The reasoning behind the move is that I'm trying to make the web server more modular. I'm using ansible to instantiate web servers - infrastructure as code. If I could move the directory to the shared storage, then that would be great because then the certbot config and current status would move along with the websites stored on that particular storage backend and their configuration files.
No, I have no plans to expose the directory to the public. The /www directory is just the top level (mount) for all the web stuff that the servers publish, like so...
It's a head-scratcher for me because it's the first and only time I've ever seen the presence of a soft link affect the operation of an application. Usually they are invisible to apps.
An alternative approach to trying to make certbot configuration portable is to make your certificate portable instead. If you use a secrets store such as Ansible Vault or Hashicorp Vault you can keep your certificate there and pull the cert files down when you do your deployment (and when they change). You would then perform certificate requests/renewals either as part of deployment or as an ongoing scheduled script - dns validation is good for this because then the current state of your http servers isn't important.
A useful aspect of this is that your secrets store always has your latest certificate, so deployment won't fail just because your certificate request failed and you are less likely to hit a request rate limit.
Another alternative to making the certbot config portable is to use a different client that's more conducive to being portable like acme.sh. It has a number of parameters related to config locations. Though I haven't messed around with them myself.
--accountconf <file> Specifies a customized account config file.
--home <directory> Specifies the home dir for acme.sh.
--cert-home <directory> Specifies the home dir to save all the certs, only valid for '--install' command.
--config-home <directory> Specifies the home dir to save all the configurations.
On our machines that run Certbot, we have been successfully using a symlinked directory for about 5 years, if not longer. The earliest current one still in production dates back to 2017, but I've been doing this since first using LetsEncrypt.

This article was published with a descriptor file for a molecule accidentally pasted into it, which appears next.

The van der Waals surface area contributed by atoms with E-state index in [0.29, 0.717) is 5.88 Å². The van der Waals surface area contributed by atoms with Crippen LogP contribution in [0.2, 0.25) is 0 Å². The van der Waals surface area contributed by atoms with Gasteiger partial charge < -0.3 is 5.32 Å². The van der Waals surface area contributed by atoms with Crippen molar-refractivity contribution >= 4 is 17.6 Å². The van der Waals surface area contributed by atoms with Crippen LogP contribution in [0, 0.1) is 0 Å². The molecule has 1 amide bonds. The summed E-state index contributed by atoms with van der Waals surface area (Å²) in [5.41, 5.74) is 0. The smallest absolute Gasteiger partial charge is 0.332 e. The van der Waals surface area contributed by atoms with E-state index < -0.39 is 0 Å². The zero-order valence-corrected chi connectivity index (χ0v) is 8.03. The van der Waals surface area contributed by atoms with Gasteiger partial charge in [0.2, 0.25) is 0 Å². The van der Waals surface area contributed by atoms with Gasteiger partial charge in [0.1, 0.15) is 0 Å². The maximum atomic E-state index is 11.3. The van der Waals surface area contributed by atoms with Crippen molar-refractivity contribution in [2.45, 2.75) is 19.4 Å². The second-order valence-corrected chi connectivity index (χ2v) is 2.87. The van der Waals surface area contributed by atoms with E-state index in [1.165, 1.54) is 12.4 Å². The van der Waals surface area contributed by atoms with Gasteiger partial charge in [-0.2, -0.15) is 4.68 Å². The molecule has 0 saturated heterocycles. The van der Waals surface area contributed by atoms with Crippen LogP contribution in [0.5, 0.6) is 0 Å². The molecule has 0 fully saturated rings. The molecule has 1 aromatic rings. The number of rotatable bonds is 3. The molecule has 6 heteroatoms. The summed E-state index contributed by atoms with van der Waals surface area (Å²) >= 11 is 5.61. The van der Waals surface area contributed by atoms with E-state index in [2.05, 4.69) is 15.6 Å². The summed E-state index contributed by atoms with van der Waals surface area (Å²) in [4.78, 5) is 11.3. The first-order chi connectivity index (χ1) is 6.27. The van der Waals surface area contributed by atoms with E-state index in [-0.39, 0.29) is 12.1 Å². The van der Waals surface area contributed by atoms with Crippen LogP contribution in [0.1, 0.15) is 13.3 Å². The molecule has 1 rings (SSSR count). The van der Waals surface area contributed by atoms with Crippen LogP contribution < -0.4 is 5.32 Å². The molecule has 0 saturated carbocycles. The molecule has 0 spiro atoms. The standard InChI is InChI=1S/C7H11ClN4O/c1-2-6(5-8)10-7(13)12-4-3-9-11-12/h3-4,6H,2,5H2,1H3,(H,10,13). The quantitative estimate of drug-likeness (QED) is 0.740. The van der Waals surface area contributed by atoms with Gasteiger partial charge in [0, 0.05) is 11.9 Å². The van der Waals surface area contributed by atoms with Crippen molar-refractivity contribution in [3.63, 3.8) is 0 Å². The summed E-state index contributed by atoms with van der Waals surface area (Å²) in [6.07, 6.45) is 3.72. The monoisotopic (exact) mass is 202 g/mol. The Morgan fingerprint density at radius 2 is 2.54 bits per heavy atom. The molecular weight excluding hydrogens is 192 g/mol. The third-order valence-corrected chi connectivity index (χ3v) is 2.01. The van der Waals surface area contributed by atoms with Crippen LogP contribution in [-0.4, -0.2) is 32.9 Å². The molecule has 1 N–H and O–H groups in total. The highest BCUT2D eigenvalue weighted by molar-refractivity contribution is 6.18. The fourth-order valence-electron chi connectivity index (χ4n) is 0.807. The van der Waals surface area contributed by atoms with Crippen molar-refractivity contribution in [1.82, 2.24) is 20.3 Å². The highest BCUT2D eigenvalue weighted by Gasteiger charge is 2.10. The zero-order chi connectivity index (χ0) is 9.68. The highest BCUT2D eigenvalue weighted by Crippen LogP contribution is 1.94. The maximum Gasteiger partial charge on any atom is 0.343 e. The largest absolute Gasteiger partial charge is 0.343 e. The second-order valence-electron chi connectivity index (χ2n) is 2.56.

1- What is your operating system?
2- What is your disk formatted as?
3- How did you create the symlink?
In case anyone is curious why, our cloud servers are built from multiple images that are loaded onto different partitions:
Image 1 - Core Linux and Support Applications
Image 2 - Our Applications
Image 3 - LetsEncrypt and some other persistent configs
This strategy lets us switch out the linux version and upgrade/downgrade/revert instantly.
Sorry I missed that. I use the same command. We're ubuntu with ext3 and ext4 - I should have mentioned that.
If I have time, I'll try to test this on a NFS share and ZFS. I definitely don't have time to test FreeBSD.
IMHO, this is likely due to :
Just throwing this out there - have you tried setting the permissions to 777, just to rule out some permission issue in a nested directory? In my experience, the groups and users tend to get messed up when dealing with network shares and sometimes there is a deeply nested directory with the wrong permissions. I doubt this is the case here, but I wanted to mention it.
I think that explains it because lockf generally doesn't work on NFS mounts. Certbot is insisting on taking an OS-level lock on its lockfile, but NFS implementations are, I think, unable to enforce that lock (whether because of an oversight or because the semantics of a network filesystem would inherently not allow it to be enforced, I'm not sure). Therefore the system call probably returns an error saying that the lock operation is unsupported.
If you find your desired approach important, we could ask the Certbot developers to consider allowing the lockfile to be located in a different place from the rest of the work directory, but I think they might be reluctant because ideally you should be able to have separate lockfiles for distinct work directories.
I tried creating the link before installing certbot, but that didn't make a difference. Note that the installation routine doesn't put anything into that dir anyway. I'm not trying to move the executables, just the config and status.
I didn't try acme.sh because I want to keep the setup as simple as possible and don't want to change horses at this time, but will keep it on the radar and do some testing at some point.
The lockf issue on NFS sounds like that is the real issue. I wonder if it would work over ISCSI instead of NFS? I think I'll give that a try and reply back here.
I found an elegant solution to this problem. After some thought, I realized I don't need to run certbot on the front-end server. I resolved this issue by simply moving certbot, and its cron job to the storage server. The symlink now works, because it's local, so the letsencrypt config is now stored with the www config and files. In order to keep things elegant and let certbot find the config, I installed and configured the nginx package on the storage server, but did not enable the service there.